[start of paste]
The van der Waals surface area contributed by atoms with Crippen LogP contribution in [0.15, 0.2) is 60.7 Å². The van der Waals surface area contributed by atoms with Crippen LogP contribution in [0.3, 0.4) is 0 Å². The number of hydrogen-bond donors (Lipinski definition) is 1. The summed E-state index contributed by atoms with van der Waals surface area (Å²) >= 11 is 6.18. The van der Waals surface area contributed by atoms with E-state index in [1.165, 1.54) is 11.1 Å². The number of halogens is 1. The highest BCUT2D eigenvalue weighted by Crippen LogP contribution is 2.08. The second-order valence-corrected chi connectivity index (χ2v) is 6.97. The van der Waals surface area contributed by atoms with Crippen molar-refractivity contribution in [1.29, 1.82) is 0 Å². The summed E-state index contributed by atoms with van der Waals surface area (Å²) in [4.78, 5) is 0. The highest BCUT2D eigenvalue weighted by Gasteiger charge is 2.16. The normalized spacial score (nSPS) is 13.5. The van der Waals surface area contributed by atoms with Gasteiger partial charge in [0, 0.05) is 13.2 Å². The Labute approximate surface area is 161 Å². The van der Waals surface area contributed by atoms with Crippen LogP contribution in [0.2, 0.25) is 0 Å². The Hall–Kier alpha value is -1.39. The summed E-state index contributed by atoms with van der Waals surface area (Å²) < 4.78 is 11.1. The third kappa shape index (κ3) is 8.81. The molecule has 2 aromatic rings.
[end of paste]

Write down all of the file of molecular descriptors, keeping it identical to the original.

The van der Waals surface area contributed by atoms with Crippen LogP contribution in [0.15, 0.2) is 60.7 Å². The van der Waals surface area contributed by atoms with Crippen LogP contribution in [0.3, 0.4) is 0 Å². The number of hydrogen-bond donors (Lipinski definition) is 1. The summed E-state index contributed by atoms with van der Waals surface area (Å²) >= 11 is 6.18. The van der Waals surface area contributed by atoms with E-state index in [1.165, 1.54) is 11.1 Å². The number of halogens is 1. The highest BCUT2D eigenvalue weighted by Crippen LogP contribution is 2.08. The second-order valence-corrected chi connectivity index (χ2v) is 6.97. The van der Waals surface area contributed by atoms with Crippen molar-refractivity contribution in [1.29, 1.82) is 0 Å². The summed E-state index contributed by atoms with van der Waals surface area (Å²) in [4.78, 5) is 0. The highest BCUT2D eigenvalue weighted by Gasteiger charge is 2.16. The normalized spacial score (nSPS) is 13.5. The van der Waals surface area contributed by atoms with Gasteiger partial charge in [0, 0.05) is 13.2 Å². The Labute approximate surface area is 161 Å². The van der Waals surface area contributed by atoms with Crippen LogP contribution in [0.2, 0.25) is 0 Å². The Hall–Kier alpha value is -1.39. The summed E-state index contributed by atoms with van der Waals surface area (Å²) < 4.78 is 11.1. The third kappa shape index (κ3) is 8.81. The molecule has 2 aromatic rings.